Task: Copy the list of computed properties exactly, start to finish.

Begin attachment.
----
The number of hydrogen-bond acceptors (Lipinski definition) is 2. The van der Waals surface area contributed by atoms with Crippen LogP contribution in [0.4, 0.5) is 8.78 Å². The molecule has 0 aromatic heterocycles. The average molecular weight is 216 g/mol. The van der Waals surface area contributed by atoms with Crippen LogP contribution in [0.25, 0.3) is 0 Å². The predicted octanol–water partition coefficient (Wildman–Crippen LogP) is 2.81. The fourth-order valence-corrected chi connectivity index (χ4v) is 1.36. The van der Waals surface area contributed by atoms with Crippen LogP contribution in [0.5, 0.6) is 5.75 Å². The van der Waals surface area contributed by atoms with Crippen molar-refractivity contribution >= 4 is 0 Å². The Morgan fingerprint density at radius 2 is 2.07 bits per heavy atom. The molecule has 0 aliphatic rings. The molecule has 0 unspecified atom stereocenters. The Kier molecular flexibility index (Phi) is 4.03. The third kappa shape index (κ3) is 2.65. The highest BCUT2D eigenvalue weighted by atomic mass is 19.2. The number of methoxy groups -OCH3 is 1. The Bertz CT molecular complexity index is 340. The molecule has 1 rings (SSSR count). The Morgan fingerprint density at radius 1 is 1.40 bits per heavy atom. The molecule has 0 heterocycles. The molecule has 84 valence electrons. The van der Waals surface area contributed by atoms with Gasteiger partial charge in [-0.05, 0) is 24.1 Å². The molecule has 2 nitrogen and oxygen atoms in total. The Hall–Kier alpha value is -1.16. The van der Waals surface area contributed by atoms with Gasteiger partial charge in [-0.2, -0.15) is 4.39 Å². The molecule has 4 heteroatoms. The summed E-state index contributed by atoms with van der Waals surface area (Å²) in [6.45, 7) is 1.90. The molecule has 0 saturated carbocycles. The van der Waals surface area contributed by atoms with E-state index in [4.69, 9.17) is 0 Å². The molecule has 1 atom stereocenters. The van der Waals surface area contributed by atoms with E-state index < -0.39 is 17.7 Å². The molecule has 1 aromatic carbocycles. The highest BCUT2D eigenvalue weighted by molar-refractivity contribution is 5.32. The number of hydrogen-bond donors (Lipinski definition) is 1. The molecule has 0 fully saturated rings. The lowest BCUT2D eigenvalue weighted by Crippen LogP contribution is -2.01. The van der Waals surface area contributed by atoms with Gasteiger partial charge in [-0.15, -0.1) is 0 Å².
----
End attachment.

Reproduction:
The number of hydrogen-bond acceptors (Lipinski definition) is 2. The van der Waals surface area contributed by atoms with Crippen LogP contribution in [0.4, 0.5) is 8.78 Å². The molecule has 0 aromatic heterocycles. The average molecular weight is 216 g/mol. The van der Waals surface area contributed by atoms with Crippen LogP contribution in [0.25, 0.3) is 0 Å². The predicted octanol–water partition coefficient (Wildman–Crippen LogP) is 2.81. The fourth-order valence-corrected chi connectivity index (χ4v) is 1.36. The van der Waals surface area contributed by atoms with Crippen LogP contribution in [0.5, 0.6) is 5.75 Å². The van der Waals surface area contributed by atoms with Crippen molar-refractivity contribution >= 4 is 0 Å². The Morgan fingerprint density at radius 2 is 2.07 bits per heavy atom. The molecule has 0 aliphatic rings. The molecule has 0 unspecified atom stereocenters. The Kier molecular flexibility index (Phi) is 4.03. The third kappa shape index (κ3) is 2.65. The highest BCUT2D eigenvalue weighted by atomic mass is 19.2. The number of methoxy groups -OCH3 is 1. The Bertz CT molecular complexity index is 340. The molecule has 1 rings (SSSR count). The Morgan fingerprint density at radius 1 is 1.40 bits per heavy atom. The molecule has 0 heterocycles. The molecule has 84 valence electrons. The van der Waals surface area contributed by atoms with Gasteiger partial charge in [-0.05, 0) is 24.1 Å². The molecule has 2 nitrogen and oxygen atoms in total. The Hall–Kier alpha value is -1.16. The van der Waals surface area contributed by atoms with Gasteiger partial charge in [-0.2, -0.15) is 4.39 Å². The molecule has 4 heteroatoms. The summed E-state index contributed by atoms with van der Waals surface area (Å²) in [6.45, 7) is 1.90. The molecule has 0 saturated carbocycles. The van der Waals surface area contributed by atoms with E-state index in [4.69, 9.17) is 0 Å². The molecule has 1 atom stereocenters. The van der Waals surface area contributed by atoms with E-state index < -0.39 is 17.7 Å². The molecule has 1 aromatic carbocycles. The highest BCUT2D eigenvalue weighted by molar-refractivity contribution is 5.32. The number of hydrogen-bond donors (Lipinski definition) is 1. The molecule has 0 fully saturated rings. The lowest BCUT2D eigenvalue weighted by Crippen LogP contribution is -2.01. The van der Waals surface area contributed by atoms with Gasteiger partial charge in [-0.15, -0.1) is 0 Å².